In the event of a “hard Brexit”, UK based insurers will lose passport rights and could not be adequately licensed to write EEA business. We are committed to ensure that business is placed with insurers licensed to carry on business in EEA states, where the location of the customer or risk requires that. As such, we are working closely with carriers to ensure their new status and model is reflected in the trading process.
We are monitoring our trading partners’ contingency plans and are actively engaging with them on a 1:1 basis. We remain confident that all underwriters will be very keen to perform the contractual obligations they committed to at inception of the policy as it defies the logic of protecting consumer interest were an EU27 government to enforce such laws that prevented the payment of a valid claim to a consumer. Regardless, we shall be very robust in seeking to enforce those obligations upon underwriters.
Gallagher, along with both the broking and underwriting trade associations, continues to lobby hard that contract continuity should be agreed as part of the exit deal.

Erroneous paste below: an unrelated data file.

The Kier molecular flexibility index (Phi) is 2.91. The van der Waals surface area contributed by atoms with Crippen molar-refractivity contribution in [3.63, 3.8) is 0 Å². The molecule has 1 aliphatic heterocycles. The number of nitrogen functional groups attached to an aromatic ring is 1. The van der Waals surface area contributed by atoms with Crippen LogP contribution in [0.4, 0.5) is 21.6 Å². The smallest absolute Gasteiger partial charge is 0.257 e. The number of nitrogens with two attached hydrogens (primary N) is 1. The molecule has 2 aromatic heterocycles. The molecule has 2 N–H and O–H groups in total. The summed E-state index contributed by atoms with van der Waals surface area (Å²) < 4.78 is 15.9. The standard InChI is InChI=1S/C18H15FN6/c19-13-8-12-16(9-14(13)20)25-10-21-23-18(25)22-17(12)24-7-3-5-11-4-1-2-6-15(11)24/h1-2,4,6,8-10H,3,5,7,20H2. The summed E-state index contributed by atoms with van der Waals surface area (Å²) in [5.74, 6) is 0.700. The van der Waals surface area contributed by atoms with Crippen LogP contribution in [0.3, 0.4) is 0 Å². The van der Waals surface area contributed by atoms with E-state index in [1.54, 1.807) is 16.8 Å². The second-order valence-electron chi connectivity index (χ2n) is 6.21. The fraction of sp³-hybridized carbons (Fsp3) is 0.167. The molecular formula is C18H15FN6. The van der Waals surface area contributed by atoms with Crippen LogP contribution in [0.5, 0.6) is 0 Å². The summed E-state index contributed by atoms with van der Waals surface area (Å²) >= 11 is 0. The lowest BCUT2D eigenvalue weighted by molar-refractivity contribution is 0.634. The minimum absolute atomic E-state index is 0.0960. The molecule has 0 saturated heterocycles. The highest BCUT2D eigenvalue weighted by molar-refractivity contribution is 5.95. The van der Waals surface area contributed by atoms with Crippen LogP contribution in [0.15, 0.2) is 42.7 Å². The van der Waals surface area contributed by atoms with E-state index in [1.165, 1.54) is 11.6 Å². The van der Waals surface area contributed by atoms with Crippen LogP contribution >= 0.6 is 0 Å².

Will insurers be transferring liabilities to their EU subsidiaries and what are the implications?
We understand that a number of insurers are proposing to carry out what is known as a “Part VII transfer” of liability to any new EU based entity. This will vary from insurer to insurer e.g. Lloyd’s will not be doing this but we know AIG, W R Berkley and Markel intend to. AIG has already issued communications about restructure plans which consist of a transfer of their EEA business portfolios from AIG UK to one of their two new entities: AIG Europe SA, based in Luxembourg (EEA business excluding UK), and American International Group UK Limited (AIG UK) (UK business). The proposed transfer is subject to regulatory approval.
Where this transfer is carried out, insurers are legally obliged to write to all affected policyholders setting out how their rights may be affected. This could mean several, reasonably bulky, letters from insurers that detail these changes although much of this administrative headache will largely sit with brokers and underwriters acting on behalf of their clients.